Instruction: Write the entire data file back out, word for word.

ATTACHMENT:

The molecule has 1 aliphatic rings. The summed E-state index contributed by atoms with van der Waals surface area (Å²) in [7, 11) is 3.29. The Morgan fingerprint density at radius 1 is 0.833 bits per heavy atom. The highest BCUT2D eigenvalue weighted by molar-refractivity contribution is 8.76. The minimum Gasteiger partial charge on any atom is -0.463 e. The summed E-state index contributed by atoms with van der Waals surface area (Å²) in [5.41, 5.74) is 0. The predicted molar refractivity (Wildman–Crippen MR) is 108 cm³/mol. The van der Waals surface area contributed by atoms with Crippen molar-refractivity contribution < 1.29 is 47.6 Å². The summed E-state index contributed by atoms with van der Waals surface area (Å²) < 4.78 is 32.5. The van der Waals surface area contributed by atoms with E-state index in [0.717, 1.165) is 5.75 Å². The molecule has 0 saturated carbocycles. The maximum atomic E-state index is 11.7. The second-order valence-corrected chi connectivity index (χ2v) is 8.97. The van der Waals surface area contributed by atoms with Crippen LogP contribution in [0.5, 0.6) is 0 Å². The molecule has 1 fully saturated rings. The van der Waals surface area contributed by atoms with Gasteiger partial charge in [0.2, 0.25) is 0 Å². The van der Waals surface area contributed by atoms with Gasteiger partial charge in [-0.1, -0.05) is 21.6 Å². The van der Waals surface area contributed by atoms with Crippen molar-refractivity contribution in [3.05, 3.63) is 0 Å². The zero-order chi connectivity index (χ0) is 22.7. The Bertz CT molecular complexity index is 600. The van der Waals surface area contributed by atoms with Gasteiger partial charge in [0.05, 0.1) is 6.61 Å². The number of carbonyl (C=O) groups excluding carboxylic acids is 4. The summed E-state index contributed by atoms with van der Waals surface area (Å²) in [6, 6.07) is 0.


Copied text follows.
The molecule has 1 aliphatic rings. The summed E-state index contributed by atoms with van der Waals surface area (Å²) in [7, 11) is 3.29. The Morgan fingerprint density at radius 1 is 0.833 bits per heavy atom. The highest BCUT2D eigenvalue weighted by molar-refractivity contribution is 8.76. The minimum Gasteiger partial charge on any atom is -0.463 e. The summed E-state index contributed by atoms with van der Waals surface area (Å²) in [5.41, 5.74) is 0. The predicted molar refractivity (Wildman–Crippen MR) is 108 cm³/mol. The van der Waals surface area contributed by atoms with Crippen molar-refractivity contribution < 1.29 is 47.6 Å². The summed E-state index contributed by atoms with van der Waals surface area (Å²) < 4.78 is 32.5. The van der Waals surface area contributed by atoms with E-state index in [0.717, 1.165) is 5.75 Å². The molecule has 0 saturated carbocycles. The maximum atomic E-state index is 11.7. The second-order valence-corrected chi connectivity index (χ2v) is 8.97. The van der Waals surface area contributed by atoms with Crippen LogP contribution in [0.5, 0.6) is 0 Å². The molecule has 1 fully saturated rings. The van der Waals surface area contributed by atoms with Gasteiger partial charge in [0.2, 0.25) is 0 Å². The van der Waals surface area contributed by atoms with Gasteiger partial charge in [-0.1, -0.05) is 21.6 Å². The van der Waals surface area contributed by atoms with Crippen molar-refractivity contribution in [3.05, 3.63) is 0 Å². The zero-order chi connectivity index (χ0) is 22.7. The Bertz CT molecular complexity index is 600. The van der Waals surface area contributed by atoms with Gasteiger partial charge in [0.05, 0.1) is 6.61 Å². The number of carbonyl (C=O) groups excluding carboxylic acids is 4. The summed E-state index contributed by atoms with van der Waals surface area (Å²) in [6, 6.07) is 0.